Posted by on July 3, 2013 in Personal

The Ban Has Lifted

So last week I gave up all internet and screen usage in my free time. The first day or so was difficult. I kept carrying my phone around the apartment on Monday night, even though I wasn’t going to be using it. At least three times I clicked on the instagram icon out of habit and had to catch myself and put my phone down and walk away from it for a few minutes. The whole thing seemed sort of stupidly pointless at that time. I was cranky.

Things got better as the week went on. I felt a lot calmer, more serene, and more relaxed (interesting! Since I so often claim that fiddling around on my phone “helps me relax”). I read more, I played board games with David, we cooked together. My ice cream hardened up beautifully and we ate plenty of that. We took walks in the evening and started reading aloud to each other again (we’ve been doing this since we started dating, and it was put on hold for the final 9 months or so of grad school). I spent time being quiet.

ice cream

I had to take our car in to the dealership last Wednesday and wait around for them to complete $700 worth of repairs. I thought going without my phone for those long three hours would be torture, but I actually ended up loving the uninterrupted reading time.

I did really look  forward to coming in to work each day, where my screen ban (including internet) was lifted. But although it’s now four days past the end of my experiment, I still haven’t watched any tv or movies (which means I’m dreadfully behind on Mark Watches, and that does make me a little bit sad) and I can’t say I miss it very much.

I’m definitely playing with my phone again, but not nearly as much as I was before going screen free. All in all I’m really happy with the experiment, and feel much better about letting screens into my life again on a moderate basis.

Plus, I return just in time for the long-awaited return of the fantastic Allie Brosh, of Hyperbole and a Half!

Posted by on May 9, 2013 in Personal

Our Lazy Weekend and Going “Media Free”

toast!David’s final grad school class was on Wednesday. I fell asleep on the couch waiting up for him, but had had the foresight to decorate the apartment with a cheesy Graduation Party Decoration Kit from Target and chill a mini bottle of prosecco  I picked up on my way home. I woke up when he came through the door, and we had a sleepy, heartfelt toast to his awesome accomplishment.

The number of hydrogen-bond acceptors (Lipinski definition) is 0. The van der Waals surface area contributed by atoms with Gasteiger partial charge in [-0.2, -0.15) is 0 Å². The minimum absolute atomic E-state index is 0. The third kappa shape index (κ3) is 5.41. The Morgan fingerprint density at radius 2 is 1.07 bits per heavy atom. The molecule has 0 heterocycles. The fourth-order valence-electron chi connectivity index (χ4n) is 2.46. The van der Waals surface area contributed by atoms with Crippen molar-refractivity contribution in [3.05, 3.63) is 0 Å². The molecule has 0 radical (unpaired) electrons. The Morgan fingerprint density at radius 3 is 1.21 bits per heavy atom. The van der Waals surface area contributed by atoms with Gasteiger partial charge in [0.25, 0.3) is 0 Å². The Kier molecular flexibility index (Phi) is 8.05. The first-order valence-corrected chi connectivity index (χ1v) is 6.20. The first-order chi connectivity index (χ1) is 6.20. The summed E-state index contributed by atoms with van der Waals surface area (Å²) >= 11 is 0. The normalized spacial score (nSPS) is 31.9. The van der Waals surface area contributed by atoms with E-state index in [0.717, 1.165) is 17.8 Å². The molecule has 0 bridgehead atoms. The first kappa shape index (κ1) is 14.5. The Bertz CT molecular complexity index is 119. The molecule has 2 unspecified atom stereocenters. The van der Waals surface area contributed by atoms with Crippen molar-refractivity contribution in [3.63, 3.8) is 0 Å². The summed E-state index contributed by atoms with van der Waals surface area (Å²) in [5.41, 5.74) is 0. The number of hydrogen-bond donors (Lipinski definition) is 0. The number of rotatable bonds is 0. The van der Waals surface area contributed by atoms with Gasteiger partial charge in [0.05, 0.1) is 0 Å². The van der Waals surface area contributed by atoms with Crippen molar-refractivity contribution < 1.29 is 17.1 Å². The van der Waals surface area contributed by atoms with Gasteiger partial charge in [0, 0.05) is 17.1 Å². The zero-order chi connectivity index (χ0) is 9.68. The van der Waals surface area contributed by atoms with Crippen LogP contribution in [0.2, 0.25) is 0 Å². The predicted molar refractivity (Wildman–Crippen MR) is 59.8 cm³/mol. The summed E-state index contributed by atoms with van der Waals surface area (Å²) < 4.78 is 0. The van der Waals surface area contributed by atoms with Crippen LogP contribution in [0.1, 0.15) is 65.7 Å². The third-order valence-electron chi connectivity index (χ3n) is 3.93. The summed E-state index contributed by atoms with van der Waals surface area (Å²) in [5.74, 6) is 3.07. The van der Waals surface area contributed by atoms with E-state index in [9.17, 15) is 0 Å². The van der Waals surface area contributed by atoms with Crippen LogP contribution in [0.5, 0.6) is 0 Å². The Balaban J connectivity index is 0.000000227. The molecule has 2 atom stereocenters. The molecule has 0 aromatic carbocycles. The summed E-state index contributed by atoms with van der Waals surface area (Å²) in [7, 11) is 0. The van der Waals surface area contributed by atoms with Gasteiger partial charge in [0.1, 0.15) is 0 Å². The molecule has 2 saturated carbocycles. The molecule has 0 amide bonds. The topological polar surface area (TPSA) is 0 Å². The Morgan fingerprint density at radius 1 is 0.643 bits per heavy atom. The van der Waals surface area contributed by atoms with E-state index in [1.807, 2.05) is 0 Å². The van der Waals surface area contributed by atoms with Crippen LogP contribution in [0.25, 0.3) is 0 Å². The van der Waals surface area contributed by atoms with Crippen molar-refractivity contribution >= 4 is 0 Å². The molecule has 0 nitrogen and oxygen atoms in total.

His graduation ceremony isn’t until mid-May, so we’re mired in a bit of a nebulous wait until then, even though he has no other requirements to complete; he’s finished, but not finished-finished. Still, the relief has been buoyant and immediate. Even though I’ve spent plenty of time thinking about it I don’t believe I truly understood how burdensome graduate school has been for the two of us until we were suddenly free of it. In only a handful of days things have swiftly changed for the better, and not a minute too soon!

All weekend long I kept referring to it as “Our Lazy Weekend” even though, truly, it was anything but. We went to a Twins game on Friday night with the members of David’s cohort, and then out for drinks afterward. On Saturday we went food shopping, stopped by a liquor store, a record store, and a bike shop, David worked on his bike at home, I made an ice cream base, and did a load of laundry. We cleaned the apartment (including heavy duty stuff like the bathroom), and ate three home-cooked mostly healthy meals. In the evening we had company over and stayed up far too late (at my insistence) playing Carcassonne and drinking craft beer. On Sunday David and I indulged our mild hangovers and slept in until 8:30, showered and then had breakfast in bed, read books and magazines for a few hours, then got up and watched the free game of the day on mlb.tv (Red Sox!) while bustling around the house. I baked a loaf of oatmeal molasses sandwich bread and churned my ice cream, David took his bike out for a spin in the afternoon and made us dinner. I ironed while listening to The Splendid Table podcast. We were in bed ready to pass out by 9:30. It was awesome.